By being tattooed, people are able to express who they are, display what they have overcome and state how they see themselves within their social worlds (Anderson, 2014). As the tattooed female body can be seen as a subversive act against normative hegemonic social constructions of femininity (Atkinson, 2002), tattoos on the bodies of women are often framed negatively, out of traditional representations of what it means to be a feminine woman. This research explores the ways in which tattooed women portray themselves and their identities through their bodies, and the ways in which tattoos can often be mis/interpreted by others. In addition, the consideration for how placement and style of a tattoo can come to embody or rebel against traditional notions of femininity. Using semi-structured interviews, ten women of various ages, gained through convenience sampling, were invited to discuss topics relating to femininity, their tattoos and their identities. The focus of the analysis considered the individual lived experiences of the women, and centred on what factors formed their experiences. The conclusions drawn from the research highlight the importance of the consideration of women’s lived experiences of tattoos, rather than generalising to stereotypical societal representations and constructions of tattooed women.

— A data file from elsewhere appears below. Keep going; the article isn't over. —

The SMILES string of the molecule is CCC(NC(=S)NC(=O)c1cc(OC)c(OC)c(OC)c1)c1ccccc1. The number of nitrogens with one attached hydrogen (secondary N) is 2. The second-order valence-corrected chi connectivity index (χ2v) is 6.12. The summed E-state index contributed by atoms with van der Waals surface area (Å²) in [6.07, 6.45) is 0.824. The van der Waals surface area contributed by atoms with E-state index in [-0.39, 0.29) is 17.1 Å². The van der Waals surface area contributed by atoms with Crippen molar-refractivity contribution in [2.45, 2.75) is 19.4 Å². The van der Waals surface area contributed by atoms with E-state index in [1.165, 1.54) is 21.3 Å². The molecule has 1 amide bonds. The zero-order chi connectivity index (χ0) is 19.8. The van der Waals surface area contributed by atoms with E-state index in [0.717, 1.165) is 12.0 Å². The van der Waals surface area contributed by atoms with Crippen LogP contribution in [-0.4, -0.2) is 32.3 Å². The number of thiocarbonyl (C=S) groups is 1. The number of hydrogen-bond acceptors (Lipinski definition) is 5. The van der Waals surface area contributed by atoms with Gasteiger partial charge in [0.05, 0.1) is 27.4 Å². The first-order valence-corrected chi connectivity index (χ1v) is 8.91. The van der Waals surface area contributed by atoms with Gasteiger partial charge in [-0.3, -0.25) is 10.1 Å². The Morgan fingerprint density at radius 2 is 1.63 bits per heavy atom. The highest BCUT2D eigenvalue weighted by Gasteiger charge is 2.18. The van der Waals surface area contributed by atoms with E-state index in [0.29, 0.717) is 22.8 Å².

|Publication status||Published - 21 May 2015|
|Event||Roles: A Gender and Sexuality Forum 5th Annual Conference - University of Birmingham, Birmingham, United Kingdom|
Duration: 21 May 2015 → 21 May 2015
|Conference||Roles: A Gender and Sexuality Forum 5th Annual Conference|
|Period||21/05/15 → 21/05/15|